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Bath is the largest
city A city is a large human settlement.Goodall, B. (1987) ''The Penguin Dictionary of Human Geography''. London: Penguin.Kuper, A. and Kuper, J., eds (1996) ''The Social Science Encyclopedia''. 2nd edition. London: Routledge. It can be defined as a ...
in the
county A county is a geographical region of a country used for administrative or other purposesChambers Dictionary The ''Chambers Dictionary'' (''TCD'') was first published by William Chambers (publisher), William and Robert Chambers (publisher bo ...

county
of
Somerset ( en, All The People of Somerset) , locator_map = , coordinates = , region = South West England South West England is one of nine official regions of England. It consists of the counties of Bristol Bristol () is a City status ...

Somerset
, England, known for and named after its
Roman-built baths
Roman-built baths
. In 2011, the population was 88,859.(Combined populations of the 16 wards that made-up the unparished area at the time of the 2011 census.) Bath is in the valley of the River Avon, west of
London London is the Capital city, capital and List of urban areas in the United Kingdom, largest city of England and the United Kingdom. It stands on the River Thames in south-east England at the head of a estuary down to the North Sea, and has b ...

London
and southeast of
Bristol Bristol () is a city A city is a large human settlement.Goodall, B. (1987) ''The Penguin Dictionary of Human Geography''. London: Penguin.Kuper, A. and Kuper, J., eds (1996) ''The Social Science Encyclopedia''. 2nd edition. London: Routle ...

Bristol
. The city became a
World Heritage site A World Heritage Site is a landmark or area with legal protection by an international convention administered by the United Nations Educational, Scientific and Cultural Organization (UNESCO). World Heritage Sites are designated by UNESCO for h ...
in 1987. The city became a
spa A spa is a location where mineral-rich spring water (and sometimes seawater) is used to give medicinal baths. Spa towns or spa resorts (including hot springs resorts) typically offer various health treatments, which are also known as baln ...

spa
with the
Latin Latin (, or , ) is a classical language A classical language is a language A language is a structured system of communication Communication (from Latin ''communicare'', meaning "to share" or "to be in relation with") is "an appa ...

Latin
name ' ("the waters of
Sulis In the localised Celtic polytheism Ancient Celtic religion, commonly known as Celtic paganism, comprises the religious beliefs and practices adhered to by the Iron Age The Iron Age is the final epoch of the three-age system, three-age d ...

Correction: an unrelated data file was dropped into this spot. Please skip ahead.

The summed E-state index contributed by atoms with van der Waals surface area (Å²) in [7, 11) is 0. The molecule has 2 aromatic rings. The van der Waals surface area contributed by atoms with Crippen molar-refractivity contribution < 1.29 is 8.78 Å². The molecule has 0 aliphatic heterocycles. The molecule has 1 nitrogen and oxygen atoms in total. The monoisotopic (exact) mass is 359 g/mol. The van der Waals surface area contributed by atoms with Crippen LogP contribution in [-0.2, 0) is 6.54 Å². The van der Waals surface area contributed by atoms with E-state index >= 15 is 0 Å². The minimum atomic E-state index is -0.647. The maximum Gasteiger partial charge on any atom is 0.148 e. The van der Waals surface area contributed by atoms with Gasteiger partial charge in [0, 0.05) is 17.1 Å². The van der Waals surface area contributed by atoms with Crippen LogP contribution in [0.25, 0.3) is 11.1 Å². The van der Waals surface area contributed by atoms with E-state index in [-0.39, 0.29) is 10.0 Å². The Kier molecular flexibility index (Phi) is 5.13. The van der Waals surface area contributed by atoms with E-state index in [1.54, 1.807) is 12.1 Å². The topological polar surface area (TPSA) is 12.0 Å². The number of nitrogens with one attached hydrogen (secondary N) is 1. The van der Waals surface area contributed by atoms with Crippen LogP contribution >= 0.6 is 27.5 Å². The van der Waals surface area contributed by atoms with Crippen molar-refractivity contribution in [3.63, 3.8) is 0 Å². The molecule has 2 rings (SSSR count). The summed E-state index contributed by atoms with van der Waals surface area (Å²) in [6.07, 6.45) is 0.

Sulis
") 60 AD when the Romans built
baths
baths
and a temple in the valley of the River Avon, although
hot springs A hot spring, hydrothermal spring, or geothermal spring is a spring Spring(s) may refer to: Common uses * Spring (season), a season of the year * Spring (device), a mechanical device that stores energy * Spring (hydrology), a natural source of ...
were known even before then.
Bath Abbey Bath Abbey is a parish church of the Church of England and former Benedictines, Benedictine monastery in Bath, Somerset, Bath, Somerset, England. Founded in the 7th century, it was reorganised in the 10th century and rebuilt in the 12th and 16t ...

Bath Abbey
was founded in the 7th century and became a religious centre; the building was rebuilt in the 12th and 16th centuries. In the 17th century, claims were made for the curative properties of water from the springs, and Bath became popular as a
spa town A spa town is a based on a (a developed ). Patrons visit spas to "take the waters" for their purported health benefits. The word ''spa'' is derived from the name of , a town in . set up a medical practice in the English town of in 1668 ...
in the
Georgian era The Georgian era is a period in British history from 1714 to , named after the House of Hanover, Hanoverian Kings George I of Great Britain, George I, George II of Great Britain, George II, George III of the United Kingdom, George III and George ...
.
Georgian architecture Georgian architecture is the name given in most English-speaking countries to the set of architectural style An architectural style is a set of characteristics and features that make a building or other structure notable or historically iden ...
, crafted from Bath stone, includes the
Royal Crescent The Royal Crescent is a row of 30 terraced houses laid out in a sweeping Crescent (architecture), crescent in the city of Bath, Somerset, Bath, England. Designed by the architect John Wood, the Younger and built between 1767 and 1774, it is am ...

Royal Crescent
,
Circus A circus is a company of performers who put on diverse entertainment shows that may include s, , trained animals, acts, s, s, , s, , s, , and as well as other and stunt-oriented artists. The term ''circus'' also describes the performance w ...

Circus
, Pump Room and
Assembly Rooms In Great Britain Great Britain is an island in the North Atlantic Ocean off the northwest coast of continental Europe. With an area of , it is the largest of the British Isles, the List of European islands by area, largest European islan ...
where
Beau Nash upright=1.4, Beau Nash. Beau Nash (18 October 1674 – 3 February 1761), born Richard Nash, was a celebrated dandy A dandy, historically, is a man who places particular importance upon physical appearance, refined language, and leisurely ho ...